Chapter

III International Payments Relations and Their Background in 1959-60

Author(s):
International Monetary Fund
Published Date:
September 1960
Share
  • ShareShare
Show Summary Details

Industrial Production, Prices, and Employment

World industrial production (outside the U.S.S.R. and associated countries), which in 1958 had been about 2.5 per cent less than in 1957, resumed its growth in 1959, and for the whole year exceeded its previous peak in 1957 by more than 7 per cent. The renewed expansion in 1959 was shared by all industrial countries; it was most striking in Japan, where the cessation of growth in 1958 was followed by a rise in industrial production of 24 per cent, supported by a substantial rise in both domestic investment and exports.

Expansion in European industrial activity differed widely from country to country. The greatest increases took place in countries where production had not declined from 1957 to 1958, but in all industrial countries, except Belgium, production in 1959 was higher than in 1957 (Table 6). In many of the industrial countries in continental Europe, the initial impulse to recovery and resumed growth was given by a marked rise in residential construction, in response to declining interest rates and fiscal measures, and by increased public investment expenditures. In the United Kingdom, an increase in consumer expenditures, aided by monetary and fiscal policies, was a strategic factor. Rising exports and inventory investment contributed in varying degrees in most countries. Increased investment in equipment sustained or accelerated the expansion only at a later stage. In the United States, production in 1959 was affected by a prolonged steel strike during the second half of the year. After a rise of 26 per cent between the lowest point of the recession in April 1958 and June 1959, industrial production (seasonally adjusted) declined by almost 7 per cent between June and October 1959, but subsequently expanded again until in January 1960 it was 28 per cent greater than in April 1958. In the early months of 1960, industrial activity in several countries expanded less rapidly than before, and in a few the rate of production remained unchanged.

Table 6.Percentage Changes in Industrial Production, Manufacturing Employment, Cost of Living, and Wages, Selected Countries, 1958, 1959, and First Quarter 1960
Industrial ProductionManufacturing EmploymentCost of LivingWages
Maximum variation1
Average variation2
1957-581958-59195819591960, 1st Quarter195819591960, 1st Quarter195819591960, 1st Quarter195819591960, 1st Quarter
Austria63411–13212657
Belgium-Luxembourg–1011–7310–7–31121524
Canada–511–186–51221333
Denmark11538815733348….
France11234161–2114741086
Germany, Federal Republic of113371314313757
Italy2131119–2….33523
Japan–641124332913113–166
Netherlands–414914–313213524
Norway–58–3513–3….43595
Sweden–4938–2–14514644
United Kingdom–312–159–1531332
United States–1222–7138–745312344
Sources: Based on data from International Monetary Fund, International Financial Statistics; United Nations, Monthly Bulletin of Statistics; and Organization for European Economic Cooperation, General Statistics.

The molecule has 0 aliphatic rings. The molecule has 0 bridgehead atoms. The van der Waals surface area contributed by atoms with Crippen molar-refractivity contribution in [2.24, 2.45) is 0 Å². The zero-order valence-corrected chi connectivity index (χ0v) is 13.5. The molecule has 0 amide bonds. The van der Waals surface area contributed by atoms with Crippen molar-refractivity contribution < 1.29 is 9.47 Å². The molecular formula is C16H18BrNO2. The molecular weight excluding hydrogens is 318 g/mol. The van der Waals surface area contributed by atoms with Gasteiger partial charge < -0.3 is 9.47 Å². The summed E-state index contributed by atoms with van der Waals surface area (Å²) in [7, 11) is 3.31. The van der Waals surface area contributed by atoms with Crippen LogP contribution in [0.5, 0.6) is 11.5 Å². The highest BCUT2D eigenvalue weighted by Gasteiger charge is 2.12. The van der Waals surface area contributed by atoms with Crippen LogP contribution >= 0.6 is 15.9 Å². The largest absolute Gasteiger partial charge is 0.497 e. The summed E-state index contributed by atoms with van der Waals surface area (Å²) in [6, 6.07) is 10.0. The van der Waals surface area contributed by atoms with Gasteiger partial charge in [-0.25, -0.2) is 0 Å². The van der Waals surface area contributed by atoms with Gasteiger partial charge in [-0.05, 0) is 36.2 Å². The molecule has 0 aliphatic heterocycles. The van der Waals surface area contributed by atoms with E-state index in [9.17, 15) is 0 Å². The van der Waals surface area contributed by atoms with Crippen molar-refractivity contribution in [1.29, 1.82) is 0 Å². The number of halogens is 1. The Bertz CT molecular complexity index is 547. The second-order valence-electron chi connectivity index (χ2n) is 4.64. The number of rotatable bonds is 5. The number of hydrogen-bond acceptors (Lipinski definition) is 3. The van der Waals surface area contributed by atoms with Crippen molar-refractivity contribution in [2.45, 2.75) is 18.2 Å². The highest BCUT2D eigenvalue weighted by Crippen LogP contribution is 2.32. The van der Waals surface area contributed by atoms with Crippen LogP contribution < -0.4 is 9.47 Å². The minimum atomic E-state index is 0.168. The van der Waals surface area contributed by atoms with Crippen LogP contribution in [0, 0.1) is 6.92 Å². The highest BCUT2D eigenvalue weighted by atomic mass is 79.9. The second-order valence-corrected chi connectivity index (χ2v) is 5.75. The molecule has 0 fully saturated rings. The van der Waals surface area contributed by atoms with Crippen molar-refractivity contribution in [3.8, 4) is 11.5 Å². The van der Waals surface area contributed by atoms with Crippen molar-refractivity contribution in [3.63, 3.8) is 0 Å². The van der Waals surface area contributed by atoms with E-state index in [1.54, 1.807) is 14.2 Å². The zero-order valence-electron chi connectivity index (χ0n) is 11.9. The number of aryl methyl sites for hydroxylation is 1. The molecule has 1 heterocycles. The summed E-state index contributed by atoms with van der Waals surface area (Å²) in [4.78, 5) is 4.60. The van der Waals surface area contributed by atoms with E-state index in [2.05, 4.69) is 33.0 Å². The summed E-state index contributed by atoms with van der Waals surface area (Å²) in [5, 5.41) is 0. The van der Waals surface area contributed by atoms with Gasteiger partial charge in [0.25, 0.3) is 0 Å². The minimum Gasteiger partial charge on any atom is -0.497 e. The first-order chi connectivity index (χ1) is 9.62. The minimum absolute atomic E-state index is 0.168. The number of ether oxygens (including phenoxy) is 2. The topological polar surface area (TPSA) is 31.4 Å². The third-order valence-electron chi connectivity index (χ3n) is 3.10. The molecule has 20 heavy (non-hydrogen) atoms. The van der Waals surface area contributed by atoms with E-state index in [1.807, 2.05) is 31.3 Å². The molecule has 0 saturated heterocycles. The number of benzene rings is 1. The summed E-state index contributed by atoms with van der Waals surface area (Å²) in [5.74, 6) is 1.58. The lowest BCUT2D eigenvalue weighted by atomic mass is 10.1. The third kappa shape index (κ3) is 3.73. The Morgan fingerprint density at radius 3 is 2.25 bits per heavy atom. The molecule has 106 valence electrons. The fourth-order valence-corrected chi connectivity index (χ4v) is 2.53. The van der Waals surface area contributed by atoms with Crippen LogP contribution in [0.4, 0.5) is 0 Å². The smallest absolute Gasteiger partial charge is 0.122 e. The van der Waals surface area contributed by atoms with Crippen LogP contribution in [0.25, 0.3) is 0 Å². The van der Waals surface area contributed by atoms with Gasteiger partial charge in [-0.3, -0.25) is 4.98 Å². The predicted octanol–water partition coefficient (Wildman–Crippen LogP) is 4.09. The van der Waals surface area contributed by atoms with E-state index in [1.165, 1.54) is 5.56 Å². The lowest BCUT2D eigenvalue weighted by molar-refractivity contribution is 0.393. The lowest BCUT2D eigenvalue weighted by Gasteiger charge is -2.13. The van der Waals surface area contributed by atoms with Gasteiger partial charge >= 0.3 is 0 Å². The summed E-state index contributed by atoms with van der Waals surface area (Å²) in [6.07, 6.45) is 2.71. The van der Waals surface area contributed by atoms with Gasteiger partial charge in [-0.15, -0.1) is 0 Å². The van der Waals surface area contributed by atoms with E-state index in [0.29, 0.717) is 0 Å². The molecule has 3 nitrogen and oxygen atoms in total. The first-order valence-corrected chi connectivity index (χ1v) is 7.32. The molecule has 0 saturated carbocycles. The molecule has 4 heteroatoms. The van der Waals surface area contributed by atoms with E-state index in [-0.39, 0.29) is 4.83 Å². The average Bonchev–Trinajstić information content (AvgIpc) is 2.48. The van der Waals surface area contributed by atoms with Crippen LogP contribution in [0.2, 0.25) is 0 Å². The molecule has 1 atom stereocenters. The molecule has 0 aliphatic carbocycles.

Percentage changes in industrial production (seasonally adjusted) from highest quarter of 1957 to lowest quarter of 1958 and from lowest quarter of 1958 to last quarter of 1959 (for the United States, to second quarter of 1959).

Percentage changes in averages compared with the corresponding period of previous year.

Sources: Based on data from International Monetary Fund, International Financial Statistics; United Nations, Monthly Bulletin of Statistics; and Organization for European Economic Cooperation, General Statistics.

Percentage changes in industrial production (seasonally adjusted) from highest quarter of 1957 to lowest quarter of 1958 and from lowest quarter of 1958 to last quarter of 1959 (for the United States, to second quarter of 1959).

Percentage changes in averages compared with the corresponding period of previous year.

The recovery of production was achieved with very little upward price movement. In all the industrial countries shown in Table 6, the cost of living had risen when industrial activity declined or slowed down from 1957 to 1958, but, except in France and the United States, where there were moderate increases, wholesale prices declined or remained unchanged. On the other hand, during the upswing in activity from 1958 to the last quarter of 1959, the cost of living in several countries rose less than during the preceding period of declining or slackening production, while wholesale prices tended to edge upward. From mid-1958 to mid-1959, the cost of living actually declined in Italy, and in the United States it remained unchanged. In several European countries, moderate increases in the cost of living during the upswing in activity were associated with rising foodstuff prices following a drought, whereas in the United States, large supplies of certain commodities brought a decline in food prices.

Price movements during the upswing were moderate, largely because in most countries the mild recession, coming after a period of heavy capital spending, had left considerable unused capacity that permitted substantial increases in output without undue pressure on prices, and also because there was a tendency for labor costs per unit of output to fall. In several industrial countries, such as France, Italy, and the United States, wages rose less during the recovery and expansion phase than during the downswing or slowing down in activity. While fiscal and monetary policies were adapted to current requirements, governments showed restraint in expanding over-all demand, and this helped to discourage expectations of further inflationary developments. Moreover, in the face of increasing international competition, businessmen tended to adopt more cautious price policies. The very moderate recovery in the prices of some primary products and the continued decline in others were also factors favorable to stability in the general price level.